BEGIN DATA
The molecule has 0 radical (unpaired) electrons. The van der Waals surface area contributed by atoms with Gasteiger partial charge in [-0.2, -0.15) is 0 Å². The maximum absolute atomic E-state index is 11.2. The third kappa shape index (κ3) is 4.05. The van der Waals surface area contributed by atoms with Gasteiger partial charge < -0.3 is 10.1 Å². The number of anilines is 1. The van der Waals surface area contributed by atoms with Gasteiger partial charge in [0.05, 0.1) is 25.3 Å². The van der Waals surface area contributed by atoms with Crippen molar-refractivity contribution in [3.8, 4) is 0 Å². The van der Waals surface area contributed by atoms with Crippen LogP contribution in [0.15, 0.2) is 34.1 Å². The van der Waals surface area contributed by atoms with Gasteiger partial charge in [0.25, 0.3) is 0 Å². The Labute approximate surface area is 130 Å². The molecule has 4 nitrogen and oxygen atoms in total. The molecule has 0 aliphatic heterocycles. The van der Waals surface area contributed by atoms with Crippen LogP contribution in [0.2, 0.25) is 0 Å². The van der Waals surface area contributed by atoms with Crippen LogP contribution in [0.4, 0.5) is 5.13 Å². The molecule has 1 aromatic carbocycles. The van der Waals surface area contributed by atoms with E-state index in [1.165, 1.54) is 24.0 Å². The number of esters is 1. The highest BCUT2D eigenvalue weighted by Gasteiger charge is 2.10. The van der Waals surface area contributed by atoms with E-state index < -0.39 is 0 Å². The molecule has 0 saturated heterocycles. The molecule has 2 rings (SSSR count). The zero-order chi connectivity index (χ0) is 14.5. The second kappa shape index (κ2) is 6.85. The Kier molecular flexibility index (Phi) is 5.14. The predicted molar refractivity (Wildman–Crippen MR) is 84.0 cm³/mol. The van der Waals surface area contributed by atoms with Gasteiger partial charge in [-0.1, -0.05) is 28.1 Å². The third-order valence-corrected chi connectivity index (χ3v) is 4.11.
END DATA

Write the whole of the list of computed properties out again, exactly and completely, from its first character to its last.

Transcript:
The molecule has 0 radical (unpaired) electrons. The van der Waals surface area contributed by atoms with Gasteiger partial charge in [-0.2, -0.15) is 0 Å². The maximum absolute atomic E-state index is 11.2. The third kappa shape index (κ3) is 4.05. The van der Waals surface area contributed by atoms with Gasteiger partial charge < -0.3 is 10.1 Å². The number of anilines is 1. The van der Waals surface area contributed by atoms with Gasteiger partial charge in [0.05, 0.1) is 25.3 Å². The van der Waals surface area contributed by atoms with Crippen molar-refractivity contribution in [3.8, 4) is 0 Å². The van der Waals surface area contributed by atoms with Crippen LogP contribution in [0.15, 0.2) is 34.1 Å². The van der Waals surface area contributed by atoms with Gasteiger partial charge in [0.25, 0.3) is 0 Å². The Labute approximate surface area is 130 Å². The molecule has 4 nitrogen and oxygen atoms in total. The molecule has 0 aliphatic heterocycles. The van der Waals surface area contributed by atoms with Crippen LogP contribution in [0.2, 0.25) is 0 Å². The van der Waals surface area contributed by atoms with Crippen LogP contribution in [0.4, 0.5) is 5.13 Å². The molecule has 1 aromatic carbocycles. The van der Waals surface area contributed by atoms with E-state index in [1.165, 1.54) is 24.0 Å². The number of esters is 1. The highest BCUT2D eigenvalue weighted by Gasteiger charge is 2.10. The van der Waals surface area contributed by atoms with E-state index < -0.39 is 0 Å². The molecule has 0 saturated heterocycles. The molecule has 2 rings (SSSR count). The zero-order chi connectivity index (χ0) is 14.5. The second kappa shape index (κ2) is 6.85. The Kier molecular flexibility index (Phi) is 5.14. The predicted molar refractivity (Wildman–Crippen MR) is 84.0 cm³/mol. The van der Waals surface area contributed by atoms with Gasteiger partial charge in [-0.1, -0.05) is 28.1 Å². The third-order valence-corrected chi connectivity index (χ3v) is 4.11.